Just a short story I wrote months ago while I was waiting for invitations to job interviews. I'd posted it at Nairaland before, but I felt folks in blogsville wouldn't mind a copy of their own. Basically a robbery gone awry seen from the robber's point of view. Enjoy!
The large pendulum clock inside the bank manager’s office struck 11:00am – eleven ominous strokes of doom. Standing in front of the huge reinforced-metal bank safe was the bank manager himself, his brows beaded with perspiration, and his fingers trembling as he tried to open the safe’s combination lock system. The manager’s fingers were trembling because the muzzle of a black evil-looking Beretta Desert Eagle was leveled right behind him at the base of his precious medulla oblongata. And standing behind the Beretta, with a finger resting gently on the trigger, was me.
Long story cut short: I was robbing a bank.
Long story cut shorter: I didn’t get away with it.
You see, robbing a bank is never an easy task. It almost always flops – the point man might fail to spot a potential danger; the escape route might be poorly constructed; the bank manager might delay too much and jeopardize the venture; one of your men might get trigger-happy and set-off an ugly chain-reaction; or some dude might decide to play hero – anything, just about anything could happen. And only one of such unforeseen incidents is enough to send the entire mission to hell in a hand-basket.
But I didn't reckon such a thing happening in this operation. I was in-charge this time, you see, and that meant that the mission would go exactly as planned – or so I had thought. Like clockwork, that’s how I described it to my men last night while I was detailing the plan to them. Zeke, at my side, had listened and nodded. There were five others: Osumo, who looked like a boxer, Atanda, Uchman, and the Alaye twins. And myself, of course, the C-in-C.
The plan was watertight. We had the complete building plans of the bank, with the three egresses marked out in red. The positions and number of security personnel in each part of the building was also indicated. We even had a man inside, one of the security guys named Okoro; his job was to disable the metal-detector entrance doors. Besides this, we also had a hand-drawn map of the network of roads and streets surrounding the bank, with the best escape route marked out. When I finished explaining the plan to them, Zeke nodded again and smiled. “Exquisite,” he said. The others were also impressed by the brilliance of it all.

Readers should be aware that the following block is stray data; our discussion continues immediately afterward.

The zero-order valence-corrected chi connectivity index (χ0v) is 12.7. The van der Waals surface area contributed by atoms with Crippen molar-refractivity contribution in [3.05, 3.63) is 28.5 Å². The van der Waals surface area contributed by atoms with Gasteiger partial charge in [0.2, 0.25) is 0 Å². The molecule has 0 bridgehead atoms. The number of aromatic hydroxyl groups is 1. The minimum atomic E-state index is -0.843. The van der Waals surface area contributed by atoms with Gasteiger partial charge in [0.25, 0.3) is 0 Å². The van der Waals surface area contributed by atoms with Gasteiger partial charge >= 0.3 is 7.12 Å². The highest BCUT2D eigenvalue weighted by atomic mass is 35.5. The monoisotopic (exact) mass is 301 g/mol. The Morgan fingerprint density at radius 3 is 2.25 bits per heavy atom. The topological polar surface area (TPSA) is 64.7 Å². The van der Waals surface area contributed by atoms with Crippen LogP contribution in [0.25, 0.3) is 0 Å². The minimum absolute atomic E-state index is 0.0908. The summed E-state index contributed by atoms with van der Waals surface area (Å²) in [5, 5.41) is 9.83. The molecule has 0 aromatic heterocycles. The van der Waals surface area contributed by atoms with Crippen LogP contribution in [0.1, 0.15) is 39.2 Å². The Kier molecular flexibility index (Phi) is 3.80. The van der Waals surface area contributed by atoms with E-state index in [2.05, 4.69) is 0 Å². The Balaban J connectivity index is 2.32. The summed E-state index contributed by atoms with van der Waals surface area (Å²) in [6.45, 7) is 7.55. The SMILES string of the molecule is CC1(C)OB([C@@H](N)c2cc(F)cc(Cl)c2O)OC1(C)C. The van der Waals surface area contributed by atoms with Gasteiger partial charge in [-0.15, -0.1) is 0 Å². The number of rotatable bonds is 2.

And now, as I stood inside the bank manager’s office, gun-in-hand, watching him empty the bank’s safe into the large plastic bag I’d given him, I couldn’t help thinking, exquisite indeed. Outwardly, though, I was frowning enough for two. “Hurry up,” I urged, neither too harshly nor too gently, just with the right inflection to remind him of who was boss. Downstairs, I knew Osumo and Uchman would be doing the same thing with the cashiers, while Okoro and the Alaye twins would be minding the exits and monitoring the hostages, lest someone decides to play Jackie Chan. It was simply going like clockwork. It was too good to be true.
Well, hindsight never did anybody any good. After all, if Achilles had known about his heel, he’d have bought an iron shoe before going off to war. My Achilles’ heel turned out to be Osumo; who could have imagined that that gorilla of a human being had a soft spot for babies? Our undoing came in the form of a bawling seven-month-old baby.
The manager had almost cleared the safe of its contents when the loud report of a .38 Magnum pistol blasted away the tensed quietness of our mission. Only Zeke and Osumo had pistols, I thought rapidly, the rest had shotguns. Instinctively, I knew it was Osumo who’d released the shot, and as much as I hate to admit it, I actually prayed that he hadn’t hurt someone. Pushing the manager ahead of me along with the naira-filled bag, we hurried downstairs. The first sight that greeted my eyes on reaching the bank floor was a male cashier slumped backwards over his seat with a bullet-hole in between his eyes and the back of his head missing. The manager promptly keeled over and puked his half-digested breakfast into my bag of money.